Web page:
Santiago Moreno is the head of the infectious illnesses department at the Ramón y Cajal hospital in Madrid and one of the coordinators of the Aids research network in Spain. In his opinion, Aids research has probably resulted in one of the most spectacular advances in modern medicine, turning a fatal illness into a chronic one. However, this good news also comes with a risk, he says.
"This progress has made people think there is nothing to worry about now, because we have done everything. The reality is very different; far from being controlled, the epidemic is still expanding," he says.
This expert in epidemiology says he is afraid that society and, above all, "the institutions and people who are responsible for ending this" will relax their guard and stop making efforts. In Spain 3,500 new cases are diagnosed every year (about ten a day) which shows, he says, that "the epidemic is out there and it is not under control". It is also calculated that around 18 per cent of patients are not aware that they are infected.
"One of the greatest innovations we need to introduce is for everybody to have an HIV test. It is a good idea because if you're negative you have nothing to worry about, and if you are positive they can give you a treatment which means it is as if your illness doesn't exist, and your life, including your sexual life, can carry on as normal," says Dr Moreno.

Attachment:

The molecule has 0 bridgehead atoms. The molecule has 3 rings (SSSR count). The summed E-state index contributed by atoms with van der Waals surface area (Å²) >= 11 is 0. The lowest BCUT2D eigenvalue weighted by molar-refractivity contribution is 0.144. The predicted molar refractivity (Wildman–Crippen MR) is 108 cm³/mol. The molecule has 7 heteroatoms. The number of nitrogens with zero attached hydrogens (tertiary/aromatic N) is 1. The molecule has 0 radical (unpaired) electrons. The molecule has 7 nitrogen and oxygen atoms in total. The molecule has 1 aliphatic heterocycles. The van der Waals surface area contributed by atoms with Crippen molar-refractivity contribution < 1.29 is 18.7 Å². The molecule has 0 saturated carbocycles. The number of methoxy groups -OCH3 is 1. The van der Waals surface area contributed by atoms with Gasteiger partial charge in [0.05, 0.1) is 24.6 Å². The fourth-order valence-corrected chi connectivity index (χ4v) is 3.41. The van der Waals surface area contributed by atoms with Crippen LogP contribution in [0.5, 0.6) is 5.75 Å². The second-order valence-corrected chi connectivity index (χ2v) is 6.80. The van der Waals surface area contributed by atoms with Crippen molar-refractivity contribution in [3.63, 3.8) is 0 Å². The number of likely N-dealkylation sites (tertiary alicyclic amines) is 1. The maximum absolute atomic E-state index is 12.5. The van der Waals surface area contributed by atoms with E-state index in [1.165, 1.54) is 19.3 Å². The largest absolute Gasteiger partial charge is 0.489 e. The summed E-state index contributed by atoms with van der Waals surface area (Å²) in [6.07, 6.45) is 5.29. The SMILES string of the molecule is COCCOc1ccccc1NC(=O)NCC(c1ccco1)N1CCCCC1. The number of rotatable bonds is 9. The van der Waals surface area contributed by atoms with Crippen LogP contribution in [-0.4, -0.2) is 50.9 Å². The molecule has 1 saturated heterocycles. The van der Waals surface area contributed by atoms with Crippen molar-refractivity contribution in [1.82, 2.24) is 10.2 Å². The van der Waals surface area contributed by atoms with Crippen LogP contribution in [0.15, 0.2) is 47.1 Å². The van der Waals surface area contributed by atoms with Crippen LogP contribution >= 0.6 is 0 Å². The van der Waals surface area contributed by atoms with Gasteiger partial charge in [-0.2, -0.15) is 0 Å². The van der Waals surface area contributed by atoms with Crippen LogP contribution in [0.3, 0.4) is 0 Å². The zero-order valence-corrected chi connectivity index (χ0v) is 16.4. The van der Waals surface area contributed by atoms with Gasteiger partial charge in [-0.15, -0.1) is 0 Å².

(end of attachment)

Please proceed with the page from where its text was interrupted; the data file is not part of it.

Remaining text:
In the clinical field, the innovations have been well catalogued: discovering the causal agent, the first retroviral medication, the introduction of a triple treatment and later just taking a single pill.
The antiretroviral treatment has reached excellent levels of effectiveness, tolerance and low toxicity. "It's not easy to improve on treatment," warns Santiago Moreno. However, instead of one tablet a day the patients will be able to have injections every two, three or six months or even once a year. Dr Moreno explains that at a scientific level there have been spectacular advances in research and immunology, but work is still needed on other aspects. Although Aids is not as feared now as it was, "people with it are still stigmatised," he says, even when they are undergoing treatment and are no longer infectious.